Romanian President Klaus Iohannis on Tuesday proposed the independent Dacian Ciolos as the country's new prime minister following the resignation of Victor Ponta. The news portal Hotnews is enthusiastic about the former EU commissioner but doubts that parliament will support him: "Ciolos's advantages are plain for all to see: his professionalism, his honesty and the management capabilities which he has already demonstrated in positions of responsibility. However these qualities also make him vulnerable. He's a technocrat, unpopular among the parties, and a complete loner when it comes to the game of politics. The parties will quickly attempt to make him more malleable. Ciolos wants to form his cabinet on his own. But it's hard to imagine that the parties in parliament will accept not being able to put forward a single minister. If Ciolos gambles everything on a single card he risks getting no support from parliament. Or if he does get some support, he risks being subjected to continual sabotage by a hostile parliament." (10/11/2015)


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Le Vif / L'Express - Belgium

Liza Lebrun calls for a people's climate summit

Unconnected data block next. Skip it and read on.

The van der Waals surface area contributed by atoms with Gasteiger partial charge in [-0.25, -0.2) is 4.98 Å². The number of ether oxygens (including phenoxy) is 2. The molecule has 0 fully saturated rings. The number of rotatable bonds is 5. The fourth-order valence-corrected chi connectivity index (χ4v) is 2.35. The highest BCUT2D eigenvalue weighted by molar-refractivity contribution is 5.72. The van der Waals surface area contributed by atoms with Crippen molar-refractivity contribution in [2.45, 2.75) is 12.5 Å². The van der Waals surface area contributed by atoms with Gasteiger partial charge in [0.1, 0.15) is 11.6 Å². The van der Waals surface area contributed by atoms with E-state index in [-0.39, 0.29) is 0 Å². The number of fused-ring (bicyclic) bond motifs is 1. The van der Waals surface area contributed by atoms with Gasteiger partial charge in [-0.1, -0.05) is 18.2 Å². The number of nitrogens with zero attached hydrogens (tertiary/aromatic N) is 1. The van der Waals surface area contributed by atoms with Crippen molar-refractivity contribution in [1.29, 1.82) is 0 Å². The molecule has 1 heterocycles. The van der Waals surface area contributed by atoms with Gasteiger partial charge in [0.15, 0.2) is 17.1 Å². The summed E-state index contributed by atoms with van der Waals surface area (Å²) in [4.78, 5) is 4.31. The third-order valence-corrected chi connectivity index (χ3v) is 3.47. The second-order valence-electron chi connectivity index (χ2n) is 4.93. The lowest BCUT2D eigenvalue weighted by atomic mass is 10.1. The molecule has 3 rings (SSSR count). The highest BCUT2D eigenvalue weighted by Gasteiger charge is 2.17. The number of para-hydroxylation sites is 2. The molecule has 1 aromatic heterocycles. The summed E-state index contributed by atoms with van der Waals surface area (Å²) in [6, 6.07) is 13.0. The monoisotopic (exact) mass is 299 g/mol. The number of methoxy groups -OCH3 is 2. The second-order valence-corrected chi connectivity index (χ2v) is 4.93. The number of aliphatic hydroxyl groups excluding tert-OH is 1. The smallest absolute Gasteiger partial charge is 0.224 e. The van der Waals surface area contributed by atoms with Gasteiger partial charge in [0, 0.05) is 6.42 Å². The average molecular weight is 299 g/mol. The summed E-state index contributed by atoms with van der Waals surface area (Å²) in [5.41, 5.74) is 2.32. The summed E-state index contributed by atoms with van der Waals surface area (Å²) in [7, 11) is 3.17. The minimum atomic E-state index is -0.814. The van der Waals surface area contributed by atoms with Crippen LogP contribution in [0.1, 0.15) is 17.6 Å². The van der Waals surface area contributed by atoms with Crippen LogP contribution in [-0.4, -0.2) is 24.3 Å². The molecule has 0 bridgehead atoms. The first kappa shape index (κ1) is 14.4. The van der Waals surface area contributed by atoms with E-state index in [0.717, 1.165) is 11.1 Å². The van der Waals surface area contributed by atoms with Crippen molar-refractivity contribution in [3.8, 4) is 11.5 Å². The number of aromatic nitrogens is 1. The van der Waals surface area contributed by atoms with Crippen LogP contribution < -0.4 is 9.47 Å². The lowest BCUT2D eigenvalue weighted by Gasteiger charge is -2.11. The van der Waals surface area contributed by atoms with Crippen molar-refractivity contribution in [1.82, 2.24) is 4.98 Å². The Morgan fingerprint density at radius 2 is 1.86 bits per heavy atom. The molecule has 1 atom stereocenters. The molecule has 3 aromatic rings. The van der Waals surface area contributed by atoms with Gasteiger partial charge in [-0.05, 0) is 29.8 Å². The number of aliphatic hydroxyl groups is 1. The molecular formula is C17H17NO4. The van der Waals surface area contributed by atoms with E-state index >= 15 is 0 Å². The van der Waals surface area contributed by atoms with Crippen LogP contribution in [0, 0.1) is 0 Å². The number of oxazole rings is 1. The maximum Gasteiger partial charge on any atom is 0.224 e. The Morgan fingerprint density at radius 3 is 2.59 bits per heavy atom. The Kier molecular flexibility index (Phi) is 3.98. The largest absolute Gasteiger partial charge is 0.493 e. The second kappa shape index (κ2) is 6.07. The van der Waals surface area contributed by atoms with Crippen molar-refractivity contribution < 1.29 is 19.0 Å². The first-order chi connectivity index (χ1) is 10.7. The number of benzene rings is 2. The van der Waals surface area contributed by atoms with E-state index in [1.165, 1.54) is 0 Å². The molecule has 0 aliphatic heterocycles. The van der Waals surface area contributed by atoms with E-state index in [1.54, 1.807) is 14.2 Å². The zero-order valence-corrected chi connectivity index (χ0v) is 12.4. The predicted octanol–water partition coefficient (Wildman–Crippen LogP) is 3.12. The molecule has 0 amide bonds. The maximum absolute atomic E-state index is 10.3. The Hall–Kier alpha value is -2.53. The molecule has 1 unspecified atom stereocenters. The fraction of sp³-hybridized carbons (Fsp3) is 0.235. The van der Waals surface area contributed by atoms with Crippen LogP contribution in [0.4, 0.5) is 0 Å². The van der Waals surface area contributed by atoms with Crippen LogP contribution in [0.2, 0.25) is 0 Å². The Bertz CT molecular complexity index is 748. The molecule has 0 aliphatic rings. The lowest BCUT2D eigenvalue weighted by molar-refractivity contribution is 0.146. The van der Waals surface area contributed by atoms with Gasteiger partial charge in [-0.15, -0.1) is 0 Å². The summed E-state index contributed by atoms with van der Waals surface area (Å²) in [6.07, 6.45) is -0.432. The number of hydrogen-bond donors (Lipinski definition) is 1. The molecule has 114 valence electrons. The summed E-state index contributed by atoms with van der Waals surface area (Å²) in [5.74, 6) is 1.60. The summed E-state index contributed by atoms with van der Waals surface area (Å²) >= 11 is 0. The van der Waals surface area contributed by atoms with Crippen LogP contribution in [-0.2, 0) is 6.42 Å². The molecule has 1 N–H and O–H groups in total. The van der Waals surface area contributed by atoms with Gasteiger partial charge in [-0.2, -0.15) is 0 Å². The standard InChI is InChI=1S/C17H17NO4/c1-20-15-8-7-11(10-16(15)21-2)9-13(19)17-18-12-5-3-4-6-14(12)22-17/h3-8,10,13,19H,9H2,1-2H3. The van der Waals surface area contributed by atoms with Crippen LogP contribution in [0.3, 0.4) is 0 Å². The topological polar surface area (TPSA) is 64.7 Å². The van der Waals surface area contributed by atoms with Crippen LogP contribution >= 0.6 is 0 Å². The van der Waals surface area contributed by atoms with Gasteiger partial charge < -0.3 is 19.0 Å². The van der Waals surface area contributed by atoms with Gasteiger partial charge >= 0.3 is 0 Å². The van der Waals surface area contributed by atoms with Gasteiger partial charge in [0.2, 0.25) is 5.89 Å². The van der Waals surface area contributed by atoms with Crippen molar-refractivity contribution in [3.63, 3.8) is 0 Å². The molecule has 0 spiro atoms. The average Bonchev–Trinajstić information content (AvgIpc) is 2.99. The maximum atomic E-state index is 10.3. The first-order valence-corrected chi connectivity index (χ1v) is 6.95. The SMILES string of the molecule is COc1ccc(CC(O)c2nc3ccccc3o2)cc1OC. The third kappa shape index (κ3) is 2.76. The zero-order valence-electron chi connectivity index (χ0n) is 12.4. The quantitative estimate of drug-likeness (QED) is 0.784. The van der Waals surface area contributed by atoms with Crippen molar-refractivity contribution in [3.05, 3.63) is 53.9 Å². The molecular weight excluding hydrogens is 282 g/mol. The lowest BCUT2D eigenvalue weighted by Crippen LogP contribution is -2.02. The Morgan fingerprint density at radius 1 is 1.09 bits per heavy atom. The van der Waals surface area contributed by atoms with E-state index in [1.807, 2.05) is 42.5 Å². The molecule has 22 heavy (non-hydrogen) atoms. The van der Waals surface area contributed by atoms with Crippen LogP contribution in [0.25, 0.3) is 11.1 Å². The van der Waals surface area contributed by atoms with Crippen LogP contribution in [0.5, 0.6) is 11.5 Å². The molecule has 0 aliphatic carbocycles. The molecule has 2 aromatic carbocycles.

The World Climate Conference that starts in Paris on November 30 will be too focussed on the interests of the multinationals, environmentalist Liza Lebrun writes in the weekly magazine Le Vif/L'Express: "It's as good as certain that the proposed mechanisms will be tailored to the interests of the market. This is already the case with emissions trading, which under the cover of the fight against global warming is in fact a new source of profit for the multinationals. And in the same way the mechanisms will put the burden of (pseudo-) environmental and climate policies on the population rather than on those who are really responsible for the current situation, namely the companies and their shareholders. No ambitious, binding and socially equitable agreement can be reached without calling into question the logic of maximising profits that currently guides our governments' policies. And one of the most striking symptoms of this logic is the involvement of the multinationals in the COP21. For this reason we demand a climate summit that focusses on the interests of the people - and not those of the multinationals." (10/11/2015)